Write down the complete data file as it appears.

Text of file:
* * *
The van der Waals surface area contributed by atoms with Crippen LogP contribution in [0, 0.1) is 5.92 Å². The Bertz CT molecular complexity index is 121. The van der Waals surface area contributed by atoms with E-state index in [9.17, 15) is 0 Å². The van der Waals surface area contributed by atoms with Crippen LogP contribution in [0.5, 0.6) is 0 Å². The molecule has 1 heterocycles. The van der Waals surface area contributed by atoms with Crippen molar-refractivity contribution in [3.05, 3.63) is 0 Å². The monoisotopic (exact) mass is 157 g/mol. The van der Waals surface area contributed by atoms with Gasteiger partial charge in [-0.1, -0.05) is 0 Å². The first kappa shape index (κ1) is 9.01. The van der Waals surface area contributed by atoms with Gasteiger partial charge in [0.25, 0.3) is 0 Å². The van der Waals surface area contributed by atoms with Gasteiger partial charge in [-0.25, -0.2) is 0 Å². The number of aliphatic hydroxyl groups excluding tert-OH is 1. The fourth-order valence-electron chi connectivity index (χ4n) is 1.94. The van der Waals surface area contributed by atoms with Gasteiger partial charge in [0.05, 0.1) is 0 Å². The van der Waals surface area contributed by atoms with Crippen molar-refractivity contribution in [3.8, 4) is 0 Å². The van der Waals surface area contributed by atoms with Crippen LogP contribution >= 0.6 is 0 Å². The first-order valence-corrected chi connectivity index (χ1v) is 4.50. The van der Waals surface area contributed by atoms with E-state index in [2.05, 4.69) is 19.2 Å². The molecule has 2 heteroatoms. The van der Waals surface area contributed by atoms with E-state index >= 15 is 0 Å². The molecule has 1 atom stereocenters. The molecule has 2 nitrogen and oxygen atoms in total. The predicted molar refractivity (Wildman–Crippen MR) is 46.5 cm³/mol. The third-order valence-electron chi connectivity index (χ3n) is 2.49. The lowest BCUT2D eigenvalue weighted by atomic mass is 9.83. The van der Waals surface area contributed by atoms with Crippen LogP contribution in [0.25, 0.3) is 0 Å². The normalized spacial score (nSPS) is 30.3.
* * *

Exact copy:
The van der Waals surface area contributed by atoms with Crippen LogP contribution in [0, 0.1) is 5.92 Å². The Bertz CT molecular complexity index is 121. The van der Waals surface area contributed by atoms with E-state index in [9.17, 15) is 0 Å². The van der Waals surface area contributed by atoms with Crippen LogP contribution in [0.5, 0.6) is 0 Å². The molecule has 1 heterocycles. The van der Waals surface area contributed by atoms with Crippen molar-refractivity contribution in [3.05, 3.63) is 0 Å². The monoisotopic (exact) mass is 157 g/mol. The van der Waals surface area contributed by atoms with Gasteiger partial charge in [-0.1, -0.05) is 0 Å². The first kappa shape index (κ1) is 9.01. The van der Waals surface area contributed by atoms with Gasteiger partial charge in [0.25, 0.3) is 0 Å². The van der Waals surface area contributed by atoms with Gasteiger partial charge in [-0.25, -0.2) is 0 Å². The number of aliphatic hydroxyl groups excluding tert-OH is 1. The fourth-order valence-electron chi connectivity index (χ4n) is 1.94. The van der Waals surface area contributed by atoms with Gasteiger partial charge in [0.05, 0.1) is 0 Å². The van der Waals surface area contributed by atoms with Crippen molar-refractivity contribution in [3.8, 4) is 0 Å². The van der Waals surface area contributed by atoms with Crippen LogP contribution >= 0.6 is 0 Å². The first-order valence-corrected chi connectivity index (χ1v) is 4.50. The van der Waals surface area contributed by atoms with E-state index in [2.05, 4.69) is 19.2 Å². The molecule has 2 heteroatoms. The van der Waals surface area contributed by atoms with E-state index >= 15 is 0 Å². The molecule has 1 atom stereocenters. The molecule has 2 nitrogen and oxygen atoms in total. The predicted molar refractivity (Wildman–Crippen MR) is 46.5 cm³/mol. The third-order valence-electron chi connectivity index (χ3n) is 2.49. The lowest BCUT2D eigenvalue weighted by atomic mass is 9.83. The van der Waals surface area contributed by atoms with Crippen LogP contribution in [0.25, 0.3) is 0 Å². The normalized spacial score (nSPS) is 30.3.